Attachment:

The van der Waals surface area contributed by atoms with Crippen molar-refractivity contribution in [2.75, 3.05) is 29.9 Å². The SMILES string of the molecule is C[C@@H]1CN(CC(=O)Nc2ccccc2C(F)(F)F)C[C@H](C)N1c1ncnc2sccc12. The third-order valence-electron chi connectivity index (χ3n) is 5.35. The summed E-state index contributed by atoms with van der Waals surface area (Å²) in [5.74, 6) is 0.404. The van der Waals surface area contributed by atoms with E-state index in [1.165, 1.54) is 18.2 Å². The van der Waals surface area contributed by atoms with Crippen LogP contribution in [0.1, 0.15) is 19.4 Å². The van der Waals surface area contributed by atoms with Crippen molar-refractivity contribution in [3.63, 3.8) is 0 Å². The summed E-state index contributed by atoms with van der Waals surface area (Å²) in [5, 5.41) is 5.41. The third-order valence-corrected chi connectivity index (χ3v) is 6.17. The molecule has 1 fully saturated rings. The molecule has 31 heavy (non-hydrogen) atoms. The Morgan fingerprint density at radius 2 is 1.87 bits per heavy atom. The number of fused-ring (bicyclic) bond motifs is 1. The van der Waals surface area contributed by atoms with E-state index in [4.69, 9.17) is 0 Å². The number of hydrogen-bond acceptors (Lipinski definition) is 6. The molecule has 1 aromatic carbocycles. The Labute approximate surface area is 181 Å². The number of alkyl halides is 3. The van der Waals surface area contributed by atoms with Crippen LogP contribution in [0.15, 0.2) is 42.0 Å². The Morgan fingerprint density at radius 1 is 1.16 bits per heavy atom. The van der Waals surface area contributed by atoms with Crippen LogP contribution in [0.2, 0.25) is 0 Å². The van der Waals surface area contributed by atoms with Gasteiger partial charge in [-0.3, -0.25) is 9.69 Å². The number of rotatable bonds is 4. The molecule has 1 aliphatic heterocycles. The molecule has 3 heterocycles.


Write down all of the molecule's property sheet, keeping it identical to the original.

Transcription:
The van der Waals surface area contributed by atoms with Crippen molar-refractivity contribution in [2.75, 3.05) is 29.9 Å². The SMILES string of the molecule is C[C@@H]1CN(CC(=O)Nc2ccccc2C(F)(F)F)C[C@H](C)N1c1ncnc2sccc12. The third-order valence-electron chi connectivity index (χ3n) is 5.35. The summed E-state index contributed by atoms with van der Waals surface area (Å²) in [5.74, 6) is 0.404. The van der Waals surface area contributed by atoms with E-state index in [1.165, 1.54) is 18.2 Å². The van der Waals surface area contributed by atoms with Crippen LogP contribution in [0.1, 0.15) is 19.4 Å². The van der Waals surface area contributed by atoms with Crippen molar-refractivity contribution in [3.63, 3.8) is 0 Å². The summed E-state index contributed by atoms with van der Waals surface area (Å²) in [5, 5.41) is 5.41. The third-order valence-corrected chi connectivity index (χ3v) is 6.17. The molecule has 1 fully saturated rings. The molecule has 31 heavy (non-hydrogen) atoms. The Morgan fingerprint density at radius 2 is 1.87 bits per heavy atom. The number of fused-ring (bicyclic) bond motifs is 1. The van der Waals surface area contributed by atoms with E-state index in [4.69, 9.17) is 0 Å². The number of hydrogen-bond acceptors (Lipinski definition) is 6. The molecule has 1 aromatic carbocycles. The Labute approximate surface area is 181 Å². The number of alkyl halides is 3. The van der Waals surface area contributed by atoms with Crippen LogP contribution in [0.15, 0.2) is 42.0 Å². The Morgan fingerprint density at radius 1 is 1.16 bits per heavy atom. The van der Waals surface area contributed by atoms with Crippen LogP contribution in [0.2, 0.25) is 0 Å². The van der Waals surface area contributed by atoms with Gasteiger partial charge in [-0.3, -0.25) is 9.69 Å². The number of rotatable bonds is 4. The molecule has 1 aliphatic heterocycles. The molecule has 3 heterocycles.